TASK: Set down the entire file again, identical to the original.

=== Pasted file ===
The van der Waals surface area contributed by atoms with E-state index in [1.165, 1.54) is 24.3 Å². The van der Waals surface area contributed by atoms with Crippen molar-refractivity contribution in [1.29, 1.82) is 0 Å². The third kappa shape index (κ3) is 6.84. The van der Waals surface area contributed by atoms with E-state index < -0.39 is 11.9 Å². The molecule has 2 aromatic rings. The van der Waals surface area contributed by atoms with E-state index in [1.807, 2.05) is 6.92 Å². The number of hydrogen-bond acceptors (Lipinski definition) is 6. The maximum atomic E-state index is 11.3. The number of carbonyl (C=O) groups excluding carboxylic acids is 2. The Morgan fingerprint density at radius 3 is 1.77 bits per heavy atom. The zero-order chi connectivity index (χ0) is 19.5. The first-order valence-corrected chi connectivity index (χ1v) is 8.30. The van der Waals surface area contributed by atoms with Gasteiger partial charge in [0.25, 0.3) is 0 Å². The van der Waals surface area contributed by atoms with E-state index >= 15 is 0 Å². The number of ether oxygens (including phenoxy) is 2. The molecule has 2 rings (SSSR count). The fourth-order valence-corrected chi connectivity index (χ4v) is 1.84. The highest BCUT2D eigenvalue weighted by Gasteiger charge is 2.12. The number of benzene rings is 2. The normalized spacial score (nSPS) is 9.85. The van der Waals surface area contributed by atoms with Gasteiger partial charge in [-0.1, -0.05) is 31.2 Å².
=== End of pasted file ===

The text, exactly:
The van der Waals surface area contributed by atoms with E-state index in [1.165, 1.54) is 24.3 Å². The van der Waals surface area contributed by atoms with Crippen molar-refractivity contribution in [1.29, 1.82) is 0 Å². The third kappa shape index (κ3) is 6.84. The van der Waals surface area contributed by atoms with E-state index < -0.39 is 11.9 Å². The molecule has 2 aromatic rings. The van der Waals surface area contributed by atoms with E-state index in [1.807, 2.05) is 6.92 Å². The number of hydrogen-bond acceptors (Lipinski definition) is 6. The maximum atomic E-state index is 11.3. The number of carbonyl (C=O) groups excluding carboxylic acids is 2. The Morgan fingerprint density at radius 3 is 1.77 bits per heavy atom. The zero-order chi connectivity index (χ0) is 19.5. The first-order valence-corrected chi connectivity index (χ1v) is 8.30. The van der Waals surface area contributed by atoms with Gasteiger partial charge in [0.25, 0.3) is 0 Å². The van der Waals surface area contributed by atoms with E-state index >= 15 is 0 Å². The number of ether oxygens (including phenoxy) is 2. The molecule has 2 rings (SSSR count). The fourth-order valence-corrected chi connectivity index (χ4v) is 1.84. The highest BCUT2D eigenvalue weighted by Gasteiger charge is 2.12. The number of benzene rings is 2. The normalized spacial score (nSPS) is 9.85. The van der Waals surface area contributed by atoms with Gasteiger partial charge in [-0.1, -0.05) is 31.2 Å².